The English workbench form has held a great deal of attraction for me for two primary reasons: it is the predominant traditional form in Britain, and one that epitomises simplicity. I think there was possibly another, hidden motif of a challenge: will it meet my current and future needs? Can I do without all the fancy stuff? Will I manage?
What often crops up with this workbench form is workholding. The aprons prevent clamping to the bench top which is what some people are used to doing; I certainly have done it in the past. The answer to this is holdfasts for me. You do not need more than several strategically placed holes in the top for them and they hold, well, fast. The bench with holdfasts also allows you to do away with the end vice – actually, I never had one before and still do not see it as essential. Perhaps it is my inexperience but I have yet to find myself in a situation where I would think, ‘man, if only I had an end vice this whole job would be possible / twice as easy / etc.’.
The planing stop is one of those unsung heroes of hand tool woodworking; it is absolutely genius as it utilises the physics of the planning force and the inherent construction elements of the bench for maximum effect. Above all it is simple and it just works; you could get away with a couple of screws or nails in the top, my choice was to build an all-wooden stop in. I would sooner give up my face vice than my planning stop! Speaking of face vice, initially I was going for the horizontal English-style version. Part-way through the build, however, I decided to double what was the initial thickness of the top and I felt the vice screw might end up being a bit too low which may cause racking. I was not certain if it would indeed become an issue but I did not want to do this part of the build twice in case it did end up a problem. I went with a leg vice in the end.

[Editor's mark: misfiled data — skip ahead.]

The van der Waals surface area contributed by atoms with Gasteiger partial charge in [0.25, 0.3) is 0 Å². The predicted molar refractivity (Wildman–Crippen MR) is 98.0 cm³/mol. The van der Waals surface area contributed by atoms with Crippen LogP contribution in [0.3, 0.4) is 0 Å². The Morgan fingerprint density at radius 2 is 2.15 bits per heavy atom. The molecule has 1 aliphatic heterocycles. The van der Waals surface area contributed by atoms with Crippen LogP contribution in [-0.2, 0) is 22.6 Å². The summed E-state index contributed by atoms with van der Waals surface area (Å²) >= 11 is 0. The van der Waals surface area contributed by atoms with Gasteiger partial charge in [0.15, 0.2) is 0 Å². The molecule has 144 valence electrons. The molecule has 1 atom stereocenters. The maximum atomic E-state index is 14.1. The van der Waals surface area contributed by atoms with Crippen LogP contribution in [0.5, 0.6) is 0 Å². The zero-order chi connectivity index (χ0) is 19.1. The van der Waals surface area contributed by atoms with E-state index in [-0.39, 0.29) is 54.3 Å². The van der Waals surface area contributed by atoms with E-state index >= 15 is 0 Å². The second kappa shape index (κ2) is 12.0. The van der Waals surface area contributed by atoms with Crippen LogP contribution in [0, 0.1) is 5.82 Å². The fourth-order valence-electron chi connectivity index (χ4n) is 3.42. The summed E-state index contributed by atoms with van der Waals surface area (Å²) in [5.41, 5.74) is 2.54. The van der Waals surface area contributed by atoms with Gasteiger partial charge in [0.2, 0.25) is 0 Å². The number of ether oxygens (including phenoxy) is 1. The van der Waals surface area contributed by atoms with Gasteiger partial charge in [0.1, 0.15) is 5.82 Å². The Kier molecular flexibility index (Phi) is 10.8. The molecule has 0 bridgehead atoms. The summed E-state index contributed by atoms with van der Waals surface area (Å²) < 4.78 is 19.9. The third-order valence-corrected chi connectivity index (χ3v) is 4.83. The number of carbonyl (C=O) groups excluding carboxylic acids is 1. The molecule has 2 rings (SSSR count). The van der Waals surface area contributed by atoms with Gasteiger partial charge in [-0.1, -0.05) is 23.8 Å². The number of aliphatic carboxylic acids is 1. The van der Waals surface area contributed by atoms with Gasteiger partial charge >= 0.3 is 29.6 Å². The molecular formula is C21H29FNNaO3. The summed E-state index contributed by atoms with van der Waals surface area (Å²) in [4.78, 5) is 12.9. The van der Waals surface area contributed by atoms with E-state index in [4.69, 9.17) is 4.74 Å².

Like many folk, I struggled with a flimsy, inadequate commercial workbench for a couple of years. I use hand tools almost exclusively and although I did manage to build and carve on the bench, any moderate to heavy planing was particularly far from fun. It was a good learning experience, though: when the time came to build my own I knew what I wanted exactly.
There are many resources out there if you consider making your own bench. I looked at Paul Sellers’ videos and articles, one of Christopher Schwarz’s books on workbench design, articles in woodworking magazines and Richard Maguire’s video series. In fact, there is so much information available that it is very easy to get confused very fast. What is the best route to take? Do I need a quick release vice? End vice? Tool well or not? French or English? Scandinavian or Moravian?
Some people seem to get really fancy in their designs and material choice, and obviously there is a market supplying all sorts of gizmos and devices to fit to your bench. I just needed a solid build and enough functionality to allow stock dimensioning by hand while still keeping the thing as simple as possible. I also wanted a sense of continuity with the woodworking tradition I have been studying. What this meant for me was: out with the end vice, exotic timbers, space shuttle technology, storage cabinets; in with the aprons, planing stop, holdfasts, softwood.